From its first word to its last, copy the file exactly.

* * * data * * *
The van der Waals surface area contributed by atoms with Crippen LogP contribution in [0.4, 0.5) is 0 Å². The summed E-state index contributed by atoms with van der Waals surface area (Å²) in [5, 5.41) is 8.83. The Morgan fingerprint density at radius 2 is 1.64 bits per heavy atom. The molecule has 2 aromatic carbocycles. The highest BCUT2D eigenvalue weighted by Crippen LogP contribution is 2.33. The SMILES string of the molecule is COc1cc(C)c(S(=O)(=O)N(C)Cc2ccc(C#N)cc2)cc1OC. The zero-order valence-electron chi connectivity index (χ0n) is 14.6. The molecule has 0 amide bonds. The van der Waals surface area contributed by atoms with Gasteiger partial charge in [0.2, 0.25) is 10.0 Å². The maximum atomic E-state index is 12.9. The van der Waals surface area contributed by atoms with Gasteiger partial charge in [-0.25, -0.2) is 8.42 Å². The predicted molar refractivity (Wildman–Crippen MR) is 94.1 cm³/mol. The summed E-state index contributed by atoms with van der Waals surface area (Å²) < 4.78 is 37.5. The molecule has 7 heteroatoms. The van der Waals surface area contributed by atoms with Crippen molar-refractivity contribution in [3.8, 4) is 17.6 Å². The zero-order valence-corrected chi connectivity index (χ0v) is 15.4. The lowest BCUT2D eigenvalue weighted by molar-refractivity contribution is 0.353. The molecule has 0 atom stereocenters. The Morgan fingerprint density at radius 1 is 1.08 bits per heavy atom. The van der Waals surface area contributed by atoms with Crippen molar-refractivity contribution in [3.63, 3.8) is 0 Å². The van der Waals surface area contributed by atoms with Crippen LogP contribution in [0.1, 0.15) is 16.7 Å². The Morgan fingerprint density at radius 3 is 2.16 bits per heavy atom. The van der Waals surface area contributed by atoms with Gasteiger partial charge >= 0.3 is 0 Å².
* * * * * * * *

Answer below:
The van der Waals surface area contributed by atoms with Crippen LogP contribution in [0.4, 0.5) is 0 Å². The summed E-state index contributed by atoms with van der Waals surface area (Å²) in [5, 5.41) is 8.83. The Morgan fingerprint density at radius 2 is 1.64 bits per heavy atom. The molecule has 2 aromatic carbocycles. The highest BCUT2D eigenvalue weighted by Crippen LogP contribution is 2.33. The SMILES string of the molecule is COc1cc(C)c(S(=O)(=O)N(C)Cc2ccc(C#N)cc2)cc1OC. The zero-order valence-electron chi connectivity index (χ0n) is 14.6. The molecule has 0 amide bonds. The van der Waals surface area contributed by atoms with Gasteiger partial charge in [0.2, 0.25) is 10.0 Å². The maximum atomic E-state index is 12.9. The van der Waals surface area contributed by atoms with Gasteiger partial charge in [-0.25, -0.2) is 8.42 Å². The predicted molar refractivity (Wildman–Crippen MR) is 94.1 cm³/mol. The summed E-state index contributed by atoms with van der Waals surface area (Å²) < 4.78 is 37.5. The molecule has 7 heteroatoms. The van der Waals surface area contributed by atoms with Crippen molar-refractivity contribution in [3.8, 4) is 17.6 Å². The zero-order valence-corrected chi connectivity index (χ0v) is 15.4. The lowest BCUT2D eigenvalue weighted by molar-refractivity contribution is 0.353. The molecule has 0 atom stereocenters. The Morgan fingerprint density at radius 1 is 1.08 bits per heavy atom. The van der Waals surface area contributed by atoms with Crippen molar-refractivity contribution in [3.63, 3.8) is 0 Å². The van der Waals surface area contributed by atoms with Crippen LogP contribution in [0.1, 0.15) is 16.7 Å². The Morgan fingerprint density at radius 3 is 2.16 bits per heavy atom. The van der Waals surface area contributed by atoms with Gasteiger partial charge >= 0.3 is 0 Å².